Wes Phillips already described his reaction to the new Nagra CDT CD transport and CDC CD player/control center. As can be seen from this photo, a hidden benefit of the player is that it has two sets of analog outputs: one pair on the side to go with Nagra own's PL-L and PL-P preamps and another on the rear panel, to be used with conventional preamps.
My final visit of the Show's first public day was to Jay Rein's Bluebird Music, Ltd. room. Tucked into a small niche in a space otherwise dominated by Chord electronics and Neat loudspeakers (which Jay considers an ideal match for Chord) sat an unobtrusive Exposure system consisting of the Exposure 2010S CD player and integrated amp ($1250 each) connected to diminutive NEAT Acoustics Motive 2 loudspeakers ($1995/pair) by entry-level Kubala-Sosna speaker cables. Rein and CA dealer Michael Silver of Audio High then proceeded to blow my mind with budget magic. As was the case with the new, even lower-priced Denon system I described yesterday, the system's evenly balanced, full-range sound blew me away. Now I understand why Stereophile has heaped praise on Exposure Electronics. I'd love to hear this stuff powered by after-market power cables and a power conditioner of some sort. Stuff that sounds this good can only sound better when given the opportunity to demonstrate its full potential.
VTL announced a major upgrade to their TL-7.5 Reference Linestage Preamplifier (current gain technology, with dramatically lower noise floor), which is now the TL-7.5 Series II. They also have an upgraded version of the MB-450 monoblocks and a new 250Wpc MB-185. Pictured: VTL’s Bea Lam with the system that featured the TL-7.5/MB-450 combo driving Wilson Sophia 2s. Lovely sound.
McIntosh kept the lights low in their room to show off the new C220 vacuum tube preamp. Who can resist the alluring glow of green tubes? Retail is $3,300 for the C220 which also features an ingenious headphone mute feature and electronic level adjustment for each of eight source inputs.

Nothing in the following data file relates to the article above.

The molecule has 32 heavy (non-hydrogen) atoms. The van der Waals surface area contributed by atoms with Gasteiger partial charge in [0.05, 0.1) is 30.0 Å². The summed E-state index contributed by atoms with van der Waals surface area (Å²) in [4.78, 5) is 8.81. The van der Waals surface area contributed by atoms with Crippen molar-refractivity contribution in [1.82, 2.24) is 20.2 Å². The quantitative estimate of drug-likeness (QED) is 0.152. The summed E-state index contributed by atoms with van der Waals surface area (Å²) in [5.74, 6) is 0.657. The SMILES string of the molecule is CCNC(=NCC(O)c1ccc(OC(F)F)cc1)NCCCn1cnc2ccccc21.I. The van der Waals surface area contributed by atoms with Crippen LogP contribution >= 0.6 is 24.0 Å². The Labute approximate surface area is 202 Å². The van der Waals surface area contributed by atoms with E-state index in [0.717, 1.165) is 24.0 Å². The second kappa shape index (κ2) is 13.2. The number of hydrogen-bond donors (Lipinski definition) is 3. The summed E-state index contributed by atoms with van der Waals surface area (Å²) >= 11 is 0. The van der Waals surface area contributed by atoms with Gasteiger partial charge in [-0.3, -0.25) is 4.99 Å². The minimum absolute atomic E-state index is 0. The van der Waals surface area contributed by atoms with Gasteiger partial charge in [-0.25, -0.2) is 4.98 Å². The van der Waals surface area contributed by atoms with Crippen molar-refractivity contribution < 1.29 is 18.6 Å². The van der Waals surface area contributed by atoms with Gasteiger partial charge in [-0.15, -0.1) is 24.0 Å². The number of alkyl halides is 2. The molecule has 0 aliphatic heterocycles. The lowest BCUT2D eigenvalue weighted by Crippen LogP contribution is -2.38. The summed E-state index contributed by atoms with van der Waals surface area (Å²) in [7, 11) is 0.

Yesterday, we published a photo—see http://blog.stereophile.com/he2006/060106dryeye—of audiophiles listening to a CD-R of the provisional master of "Shenandoah" from my new recording of Cantus' There Lies the Home album, due for release in July, on the new Wilson WATT/Puppy 8s. You can see in that picture Wilson's Peter McGrath about to shoot a photo. This is what he captured. But what is Mikey Fremer holding in his hand?
Onkyo teamed up with guitar manufacturer Takemine to produce a loudspeaker that sings like a musical instrument. Takemine's acoustic voicing technology, combined with Onkyo's innovation in driver design, made our LAGQ Spin sound vibrantly alive.
Saturday’s first taste of the real thing for this writer came in the form of midrange truth. The location was the third floor Santa Cruz room put together by Optimal Enchantment, a Santa Monica-based high-end retailer whose 25 plus-year history in the business perhaps grants it the right to so audacious a name. The amps were Audio Research REF 610 monoblocks, each of whose twenty glowing 6550 output tubes help account for their 600W output and $40,000/pair price tag. Speakers were an industry given, the Vandersteen 5As, the cable Audioquest, and the turntable a Basis Debut Signature ($10,900) outfitted with a Transfiguration Orpheus cartridge ($5,000) and Basis Vector Model 3 tonearm ($3750).
John Atkinson and I were musing yesterday about modern tribes, riffing off the concept writer Corey Doctorow proposed in Eastern Standard Tribe, that you choose your tribe these days based upon shared passions and shared goals. In that sense, the HE shows are a gathering of our tribe and the high point of all of them is meeting (and recognizing) fellow tribe members.
Information travels by jungle telegram at these shows, so by Sunday, I'd heard that I had to hear Nagra's set-up about 50 times. As a result, when I walked into the Nagra/Verity Audio/Silversmith/Audion/Sonic Euphoria room, I was startled to see, not one, but two systems—and the pricier of the two was off in the room's corner with its back to a curved bank of windows, leaving the $35,000/pair Verity Sarastros firing into the room at a more acute angle than I'd ever attempt. It sounded good, though. In fact, it sounded fantastic!
I met Pete Roth, who owns an Ayre system, in, of all places, the Ayre/Vandersteen room, where he was checking out the MX-Rs. Pete says I'm his favorite Stereophile writer, so I'm now Pete's biggest fan. I posted his picture simply to prove to my wife that someone actually does read the stuff I'm always too busy working on to help with the chores.
I always enjoy Ray Kimber's IsoMike demos more than almost any other HE Show demo. It's not the room full of pedigreed high-end gear, although he always has that. This time he demoed with four B&W 800d loudspeakers, two pairs of Pass Labs X350.5 power amplifiers, Genex Audio GX9000/DSD-BNC interface, and four channels of EMM Labs DAC8 MkIV DSD feeding EMM Labs Switchman (four channels worth, natch), not to mention a whole bunch of Kimber KableD-60, Kimber Select KS-3038, and Word Clock D-60 cables. Nor is it the meticulously recorded music that Ray has captured with his IsoMike process.
Red Dragon's Leviathan Series monoblock amplifiers deliver 500W into 8 ohms for $5995/pair. Driving Acoustic Zen Adagio loudspeakers, they sure sounded sweet—and powerful! They're packed with cool stuff, such as Neutrik silver XLR inputs and Cardas solid-copper binding posts, not to mention ERS paper, which is "employed at key locations to absorb and diffuse unwanted EMI."